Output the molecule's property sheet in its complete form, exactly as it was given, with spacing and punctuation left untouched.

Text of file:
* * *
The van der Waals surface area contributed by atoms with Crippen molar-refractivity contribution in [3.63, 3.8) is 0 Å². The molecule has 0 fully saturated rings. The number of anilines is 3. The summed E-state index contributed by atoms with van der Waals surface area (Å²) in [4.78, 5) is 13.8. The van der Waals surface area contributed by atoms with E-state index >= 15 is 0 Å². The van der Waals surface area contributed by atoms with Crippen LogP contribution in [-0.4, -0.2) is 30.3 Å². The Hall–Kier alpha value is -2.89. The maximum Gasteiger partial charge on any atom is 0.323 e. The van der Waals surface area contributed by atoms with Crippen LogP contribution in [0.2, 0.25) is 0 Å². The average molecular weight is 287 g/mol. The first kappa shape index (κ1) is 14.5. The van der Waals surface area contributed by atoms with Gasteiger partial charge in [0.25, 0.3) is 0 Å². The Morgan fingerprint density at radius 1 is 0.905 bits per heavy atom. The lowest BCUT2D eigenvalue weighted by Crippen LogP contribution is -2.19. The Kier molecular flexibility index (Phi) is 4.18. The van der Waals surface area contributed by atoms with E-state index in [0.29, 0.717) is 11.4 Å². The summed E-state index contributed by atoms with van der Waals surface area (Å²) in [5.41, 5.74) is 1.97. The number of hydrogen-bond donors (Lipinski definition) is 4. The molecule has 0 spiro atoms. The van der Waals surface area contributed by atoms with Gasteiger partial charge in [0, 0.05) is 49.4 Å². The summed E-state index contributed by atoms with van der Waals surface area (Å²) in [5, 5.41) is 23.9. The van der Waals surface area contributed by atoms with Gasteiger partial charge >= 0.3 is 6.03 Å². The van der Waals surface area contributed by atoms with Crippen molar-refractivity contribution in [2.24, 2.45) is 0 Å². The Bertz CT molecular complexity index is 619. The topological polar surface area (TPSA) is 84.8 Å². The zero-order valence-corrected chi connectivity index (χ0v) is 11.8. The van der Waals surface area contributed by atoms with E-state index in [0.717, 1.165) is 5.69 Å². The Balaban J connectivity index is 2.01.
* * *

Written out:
The van der Waals surface area contributed by atoms with Crippen molar-refractivity contribution in [3.63, 3.8) is 0 Å². The molecule has 0 fully saturated rings. The number of anilines is 3. The summed E-state index contributed by atoms with van der Waals surface area (Å²) in [4.78, 5) is 13.8. The van der Waals surface area contributed by atoms with E-state index >= 15 is 0 Å². The van der Waals surface area contributed by atoms with Crippen LogP contribution in [-0.4, -0.2) is 30.3 Å². The Hall–Kier alpha value is -2.89. The maximum Gasteiger partial charge on any atom is 0.323 e. The van der Waals surface area contributed by atoms with Crippen LogP contribution in [0.2, 0.25) is 0 Å². The average molecular weight is 287 g/mol. The first kappa shape index (κ1) is 14.5. The van der Waals surface area contributed by atoms with Gasteiger partial charge in [0.25, 0.3) is 0 Å². The Morgan fingerprint density at radius 1 is 0.905 bits per heavy atom. The lowest BCUT2D eigenvalue weighted by Crippen LogP contribution is -2.19. The Kier molecular flexibility index (Phi) is 4.18. The van der Waals surface area contributed by atoms with E-state index in [0.29, 0.717) is 11.4 Å². The summed E-state index contributed by atoms with van der Waals surface area (Å²) in [5.41, 5.74) is 1.97. The number of hydrogen-bond donors (Lipinski definition) is 4. The molecule has 0 spiro atoms. The van der Waals surface area contributed by atoms with Gasteiger partial charge in [0, 0.05) is 49.4 Å². The summed E-state index contributed by atoms with van der Waals surface area (Å²) in [5, 5.41) is 23.9. The van der Waals surface area contributed by atoms with Gasteiger partial charge >= 0.3 is 6.03 Å². The van der Waals surface area contributed by atoms with Crippen molar-refractivity contribution in [2.24, 2.45) is 0 Å². The Bertz CT molecular complexity index is 619. The topological polar surface area (TPSA) is 84.8 Å². The zero-order valence-corrected chi connectivity index (χ0v) is 11.8. The van der Waals surface area contributed by atoms with E-state index in [0.717, 1.165) is 5.69 Å². The Balaban J connectivity index is 2.01.